A new method for the fast detection of a key antiviral
Interferons are proteins that are an important part of our natural defense systems. These proteins also exhibit remarkable antiviral activity. The recombinant human interferon α2b (rhIFNα2b) was approved by the US Food and Drug Administration in 1986. It has since been used as an antiviral agent for the treatment of hepatitis B and hepatitis C. Despite its widespread applications, a problem remains: the detection of rhIFNα2b is tedious and time-consuming.
Against this background, researchers from China recently developed a new method for the rapid and efficient detection of rhIFNα2b in a new study. This paper was made available online on July 8, 2021 and published in the Pharmaceutical Analysis Journal on April 30, 2022.
To develop their new method, they immobilized a new nanobody on a paper strip. The nanobody used in this method originally came from an alpaca, a species of the South American camelid mammal. It was then generated in the research lab using recombinant DNA technology – a technique used to subclone DNA fragments to obtain large amounts of synthetic proteins. This is usually accomplished using bacteria or other prokaryotic cells. A nanobody is a functional fragment of a larger antibody. Since the immobilized novel nanobody binds rhIFNα2b tightly and with high specificity, it was used for rapid and foolproof detection of rhIFNα2b.
According to Dr. Junzhi Wang: “Due to the advantages of nanobodies in terms of conservation, production and reagent cost, the lateral flow immunochromatography assay using nanobodies has great potential to replace traditional antibody-based ligand binding assays for rapid identification test of recombinant protein therapies.”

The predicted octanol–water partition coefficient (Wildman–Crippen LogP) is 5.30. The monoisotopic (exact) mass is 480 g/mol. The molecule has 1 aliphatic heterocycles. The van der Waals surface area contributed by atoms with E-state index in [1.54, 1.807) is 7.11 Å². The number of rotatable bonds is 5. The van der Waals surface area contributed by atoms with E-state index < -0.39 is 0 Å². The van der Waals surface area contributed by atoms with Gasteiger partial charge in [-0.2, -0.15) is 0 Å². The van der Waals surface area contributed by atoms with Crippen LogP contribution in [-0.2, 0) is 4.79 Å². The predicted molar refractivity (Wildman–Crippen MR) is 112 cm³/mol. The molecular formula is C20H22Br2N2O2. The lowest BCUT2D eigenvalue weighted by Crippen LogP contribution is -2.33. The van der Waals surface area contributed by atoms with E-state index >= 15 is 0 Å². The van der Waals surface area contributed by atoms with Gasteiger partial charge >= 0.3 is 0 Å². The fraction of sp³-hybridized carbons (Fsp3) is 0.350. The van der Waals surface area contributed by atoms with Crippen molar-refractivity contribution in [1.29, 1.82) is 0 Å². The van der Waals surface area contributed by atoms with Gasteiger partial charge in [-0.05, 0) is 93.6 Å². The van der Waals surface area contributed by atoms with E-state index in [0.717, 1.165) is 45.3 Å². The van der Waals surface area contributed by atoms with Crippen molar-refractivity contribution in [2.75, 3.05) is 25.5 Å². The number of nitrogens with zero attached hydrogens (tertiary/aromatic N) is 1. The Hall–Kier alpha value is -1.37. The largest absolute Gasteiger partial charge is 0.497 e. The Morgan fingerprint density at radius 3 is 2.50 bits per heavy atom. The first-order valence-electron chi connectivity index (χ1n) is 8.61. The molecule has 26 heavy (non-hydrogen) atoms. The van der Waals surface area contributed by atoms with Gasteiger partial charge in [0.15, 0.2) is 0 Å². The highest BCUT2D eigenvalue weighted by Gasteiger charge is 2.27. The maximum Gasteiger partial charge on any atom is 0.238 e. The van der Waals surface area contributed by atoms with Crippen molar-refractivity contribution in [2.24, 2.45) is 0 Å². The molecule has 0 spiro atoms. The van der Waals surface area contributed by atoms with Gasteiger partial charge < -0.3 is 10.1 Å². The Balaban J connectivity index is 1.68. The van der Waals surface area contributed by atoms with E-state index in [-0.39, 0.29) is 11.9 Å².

The research team characterized the binding for the I22-rhIFNα2b interaction, ie, binding between nanobody 122 and rhIFNα2b, using an Octet platform. The data obtained clearly indicated a tight bond. The binding specificity was further validated using Western blotting, a technique used to detect proteins using protein-specific antibodies.
“The rhIFNα2b products currently available in China include injections, injection powders, gels and pastes. The immunochromatography strips can only be used to assess liquids or powder products that can be dissolved and applied to the strips. diffusing along the strip via capillary action, gels and pastes do not meet this requirement,” explains Dr. Wang.
Interestingly, the developed rhIFNa2b detection assay has a detection limit of 1 µg/ml, which is lower than the existing limits. This makes it a more sensitive laboratory-based technique for rapid identification of rhIFNα2b. Another major advantage is the use of nanobodies for protein detection. This is because nanobodies can be obtained economically by harvesting cheap bacterial cells. In addition, large volumes of nanobodies can be obtained relatively easily using routinely used laboratory techniques.
dr. Wang says: “The operating time of rhIFNα2b identification was shortened from two days to several minutes with our assay. It can therefore meet the need for rapid detection of this family of recombinant protein products on the market and provide a good basis for improving the efficiency of the market counterfeit detection. In the future, rapid detection could be performed in an all-round way.”
In summary, the newly developed method could pave the way for smoother, faster and more accurate detection of recombinant or artificially generated proteins, enabling early diagnosis and treatment of hepatitis.
Xi Qin et al, Development of Novel Nanobody-based Lateral Flow Immunochromatographic Stripping Assay for Rapid Detection of Recombinant Human Interferon α2b, Pharmaceutical Analysis Journal (2021). DOI: 10.116/j.jpha.2021.07.003
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Quote: A New Method for the Rapid Detection of an Important Antiviral Agent (2022, June 9,), retrieved June 9, 2022 from https://phys.org/news/2022-06-method-fast-key-antiviral.html
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